Nov 26, 2014


-Wise brothers acquire People’s from Marks & Spencer in early 90s and ran it as a subsidiary of Wise. Board of Wise elected to put in place a system to manage both company’s inventory together, but problems occurred right way. P ended up owing money to Marks and went bankrupt. Marks made claim against Wise for electing to implement a system that was not in its best interest, as it was better from Wise but not for People’s


-Do directors owe a duty to creditors of a corporation?


-Yes, but not a fiduciary at common law between directors and creditors


-Court discussed responsibilities of a board of directors. Best to have clear corporate governance rules, a sufficient number of outside directors, etc.

oHowever, just because a system doesn’t work doesn’t mean it makes it an unreasonable decision

-Therefore, “because of the risk of hindsight bias”, Canadian courts adopted American “business judgment rule”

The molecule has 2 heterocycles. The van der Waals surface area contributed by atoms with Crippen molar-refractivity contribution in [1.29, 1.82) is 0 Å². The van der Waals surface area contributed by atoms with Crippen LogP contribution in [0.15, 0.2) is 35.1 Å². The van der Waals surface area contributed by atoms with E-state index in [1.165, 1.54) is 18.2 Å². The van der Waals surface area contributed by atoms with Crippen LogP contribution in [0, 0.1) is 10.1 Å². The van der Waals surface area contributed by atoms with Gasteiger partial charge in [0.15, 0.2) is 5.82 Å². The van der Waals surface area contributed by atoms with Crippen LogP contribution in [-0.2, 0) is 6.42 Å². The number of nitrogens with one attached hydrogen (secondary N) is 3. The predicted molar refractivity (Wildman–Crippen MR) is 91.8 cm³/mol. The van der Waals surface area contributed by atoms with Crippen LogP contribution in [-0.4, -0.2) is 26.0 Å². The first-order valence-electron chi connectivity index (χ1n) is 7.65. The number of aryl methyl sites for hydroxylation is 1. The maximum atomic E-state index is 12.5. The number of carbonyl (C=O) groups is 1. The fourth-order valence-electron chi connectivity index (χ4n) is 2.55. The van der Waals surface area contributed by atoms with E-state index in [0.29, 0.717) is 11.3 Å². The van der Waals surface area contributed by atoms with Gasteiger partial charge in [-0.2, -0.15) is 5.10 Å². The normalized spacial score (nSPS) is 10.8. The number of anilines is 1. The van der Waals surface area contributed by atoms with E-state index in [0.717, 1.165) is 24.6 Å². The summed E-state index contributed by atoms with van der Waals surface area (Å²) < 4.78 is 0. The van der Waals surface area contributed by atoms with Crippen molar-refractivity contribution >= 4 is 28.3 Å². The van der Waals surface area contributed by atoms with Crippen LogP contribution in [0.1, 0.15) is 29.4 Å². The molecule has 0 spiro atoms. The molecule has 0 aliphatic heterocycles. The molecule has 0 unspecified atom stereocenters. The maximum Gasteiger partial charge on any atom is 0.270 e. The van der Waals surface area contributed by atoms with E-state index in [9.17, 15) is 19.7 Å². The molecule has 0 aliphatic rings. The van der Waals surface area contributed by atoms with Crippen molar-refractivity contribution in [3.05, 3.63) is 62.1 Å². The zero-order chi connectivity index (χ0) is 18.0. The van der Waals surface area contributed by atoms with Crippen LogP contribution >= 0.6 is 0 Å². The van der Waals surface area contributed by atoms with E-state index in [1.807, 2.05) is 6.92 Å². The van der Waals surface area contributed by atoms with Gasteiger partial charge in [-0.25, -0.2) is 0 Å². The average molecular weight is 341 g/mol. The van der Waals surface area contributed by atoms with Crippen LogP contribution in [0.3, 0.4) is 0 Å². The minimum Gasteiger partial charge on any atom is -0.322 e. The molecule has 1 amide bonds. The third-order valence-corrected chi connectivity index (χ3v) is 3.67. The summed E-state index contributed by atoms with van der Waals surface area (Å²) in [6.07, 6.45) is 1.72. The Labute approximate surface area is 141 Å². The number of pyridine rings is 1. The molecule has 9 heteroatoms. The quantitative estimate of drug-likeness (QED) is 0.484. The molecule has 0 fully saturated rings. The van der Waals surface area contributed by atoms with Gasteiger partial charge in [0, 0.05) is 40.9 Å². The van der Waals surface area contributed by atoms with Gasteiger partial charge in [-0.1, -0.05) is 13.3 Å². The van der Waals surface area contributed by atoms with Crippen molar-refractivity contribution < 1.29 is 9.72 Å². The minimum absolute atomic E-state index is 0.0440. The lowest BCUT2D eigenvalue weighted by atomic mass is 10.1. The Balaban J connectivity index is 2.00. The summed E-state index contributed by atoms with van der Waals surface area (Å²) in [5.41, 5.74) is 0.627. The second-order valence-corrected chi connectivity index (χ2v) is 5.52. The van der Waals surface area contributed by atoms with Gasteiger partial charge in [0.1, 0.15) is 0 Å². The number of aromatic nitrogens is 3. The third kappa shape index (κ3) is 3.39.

oCourts look to see that a director made a reasonable decision, not a perfect one

oNot on the court to cast its own judgment on what should have been done

oHere, even though decision screwed creditors, it was made to try to save the corporation and thus was done in its best interests


-Courts will not second guess unsuccessful business decisions as unreasonable or imprudent in light of information that becomes available ex post facto

·With the DOL, the best interests of the company do not simply mean the bests interests of the shareholder

oBoards can consider the interests of other stakeholders

§BUT they don’t have to

·Boards must create a “better corporation

oIn doing so, they cannot favour any particular stakeholder group

·With regards to the DO Competence in 122(1) CBCA, there is no reference to a particular party

oThus, this duty must be much more open-ended


·OBCA was amended particularly because of this case

oNOW, specifically states the duties are owed to the corporation

The CBCA will also likely be amended (Khimji)